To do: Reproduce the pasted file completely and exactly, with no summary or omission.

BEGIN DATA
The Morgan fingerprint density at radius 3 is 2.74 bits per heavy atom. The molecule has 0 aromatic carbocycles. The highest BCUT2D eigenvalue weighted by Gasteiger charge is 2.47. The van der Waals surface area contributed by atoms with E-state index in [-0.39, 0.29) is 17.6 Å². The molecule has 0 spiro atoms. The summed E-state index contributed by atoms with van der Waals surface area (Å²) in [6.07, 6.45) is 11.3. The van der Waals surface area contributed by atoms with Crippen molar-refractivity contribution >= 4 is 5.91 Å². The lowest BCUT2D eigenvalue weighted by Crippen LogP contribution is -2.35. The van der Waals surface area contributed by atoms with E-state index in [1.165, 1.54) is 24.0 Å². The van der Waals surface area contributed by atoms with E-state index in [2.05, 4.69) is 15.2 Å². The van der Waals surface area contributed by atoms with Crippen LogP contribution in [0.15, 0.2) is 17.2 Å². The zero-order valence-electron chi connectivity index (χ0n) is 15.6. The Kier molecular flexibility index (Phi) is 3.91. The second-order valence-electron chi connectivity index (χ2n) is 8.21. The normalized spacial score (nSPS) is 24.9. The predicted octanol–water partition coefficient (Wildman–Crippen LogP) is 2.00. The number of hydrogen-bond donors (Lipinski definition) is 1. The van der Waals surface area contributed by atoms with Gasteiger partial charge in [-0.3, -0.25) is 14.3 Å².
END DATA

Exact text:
The Morgan fingerprint density at radius 3 is 2.74 bits per heavy atom. The molecule has 0 aromatic carbocycles. The highest BCUT2D eigenvalue weighted by Gasteiger charge is 2.47. The van der Waals surface area contributed by atoms with E-state index in [-0.39, 0.29) is 17.6 Å². The molecule has 0 spiro atoms. The summed E-state index contributed by atoms with van der Waals surface area (Å²) in [6.07, 6.45) is 11.3. The van der Waals surface area contributed by atoms with Crippen molar-refractivity contribution >= 4 is 5.91 Å². The lowest BCUT2D eigenvalue weighted by Crippen LogP contribution is -2.35. The van der Waals surface area contributed by atoms with E-state index in [1.165, 1.54) is 24.0 Å². The van der Waals surface area contributed by atoms with E-state index in [2.05, 4.69) is 15.2 Å². The van der Waals surface area contributed by atoms with Crippen LogP contribution in [0.15, 0.2) is 17.2 Å². The zero-order valence-electron chi connectivity index (χ0n) is 15.6. The Kier molecular flexibility index (Phi) is 3.91. The second-order valence-electron chi connectivity index (χ2n) is 8.21. The normalized spacial score (nSPS) is 24.9. The predicted octanol–water partition coefficient (Wildman–Crippen LogP) is 2.00. The number of hydrogen-bond donors (Lipinski definition) is 1. The van der Waals surface area contributed by atoms with Gasteiger partial charge in [-0.3, -0.25) is 14.3 Å².